A long time ago…in a newsroom far, far away, one of my colleagues at a CBS affiliate news station bounced in to an afternoon meeting and proclaimed it was “A Space Mountain Day!”
After the reporter bragged about covering yet another visit by then-Senator Barack Obama unleashing his commitment to steer clear of PAC money, and being given another assignment to cover former New York City Mayor Rudy Guiliani’s neighborhood Meet & Greet, and before we figured out who was going to give up part of their weekend to hang at the pumpkin festival with Hillary Clinton, our news director, who practiced television news when there was only three channels, set him straight.
Set us all straight.
My formative years in journalism were spent in Iowa. I went to bed at night thinking of Senator John Edwards (who liked to do shots of Jack Daniels once he exited the campaign bus to knock the Midwest chill from his southern shorts) and Senator Joe Biden (who actually enrolled his daughter in kindergarten at a Des Moines school because he was spending so much time there) rallying the influential Democrats and swing voters.
In the morning, I’d find Massachusetts Governor Mitt Romney waiting to have coffee in my kitchen, and we’d launch into a discussion over whether or not waterboarding was an inhumane form of torture used to extract information from terrorists.
He never took a stand, but does believe in slinging mud, only if it hits him in the face first.
During a Rotary meeting, Senator John McCain would show up to tout his plan for healthcare reform, and at night, Oprah would take center stage to rally the crowd around Obama. Afterwards, we’d haggle politics at our favorite watering hole and mingle amidst secret service agents.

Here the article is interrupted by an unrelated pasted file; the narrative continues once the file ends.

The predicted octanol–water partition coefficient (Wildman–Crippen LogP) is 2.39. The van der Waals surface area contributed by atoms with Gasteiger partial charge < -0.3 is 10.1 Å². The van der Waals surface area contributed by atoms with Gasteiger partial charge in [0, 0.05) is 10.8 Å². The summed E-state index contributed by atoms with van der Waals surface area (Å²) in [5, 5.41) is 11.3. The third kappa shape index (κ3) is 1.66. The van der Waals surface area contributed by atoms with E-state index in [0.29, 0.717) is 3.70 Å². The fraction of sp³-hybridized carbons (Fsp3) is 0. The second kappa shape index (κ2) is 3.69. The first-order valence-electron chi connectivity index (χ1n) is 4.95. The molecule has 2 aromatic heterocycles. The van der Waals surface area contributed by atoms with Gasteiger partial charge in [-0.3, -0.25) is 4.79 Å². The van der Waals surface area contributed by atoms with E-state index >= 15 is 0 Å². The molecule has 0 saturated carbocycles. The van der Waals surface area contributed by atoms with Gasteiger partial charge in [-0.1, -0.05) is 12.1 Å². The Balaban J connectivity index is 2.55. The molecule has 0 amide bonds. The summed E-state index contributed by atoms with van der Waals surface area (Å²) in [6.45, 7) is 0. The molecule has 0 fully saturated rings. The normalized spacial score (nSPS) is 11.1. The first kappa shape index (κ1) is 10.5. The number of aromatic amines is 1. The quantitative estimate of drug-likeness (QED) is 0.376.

Exciting as a day at Disney World? You bet. But, digest this: our local politicians have more of a direct impact on your daily life than anyone of these celebrity, career politicians.
And they are much more accessible.
These men (no women this year) make a difference in our community.
In Key West, Jimmy Weekley says you can come talk to him while he’s behind the meat counter, butterflying pork chops. Mayor McPherson is always out and about, you can track him down anywhere and ask him anything. Craig Cates has impromptu parties in his NAPA Auto Parts Store parking lot.
In Marathon, current Mayor Mike Cinque eats his meatloaf for breakfast at the Stuffed Pig before surveying his town from the wheel of his pickup. John Bartus plays regular engagements at Dockside and Sparky’s besides working the cash register of his small business. The other candidates are just as accessible and can be found in the grocery store or through Mike Puto.
The accessibility to our city officials is glorious! They want to hear from you. They enthusiastically invite your input and participation.
There is always a seat in commission/council meetings where you can watch the legislative body of our island in action, making decisions, which will affect your way of life.
Show up enough, you will find yourself on Duval Street later, sharing a basket of chicken wings with Commissioner Gibson or at the Hurricane enjoying $2 tacos.
So, as my News Director told my colleague in awe of the stars on the national political stage, “Go play some golf with the mayor. Better yet, invite your city manager to grab some coffee. They are accessible and they will do more for you than anyone in Washington.”
Before you vote, I urge you to get to know your candidates. Show up at the forums. Track these gents down and ask them anything that is on your mind. Enlightened voters are key to electing the decision body of our community. When Election Day rolls around, you should fell confident you should be casting an educated vote.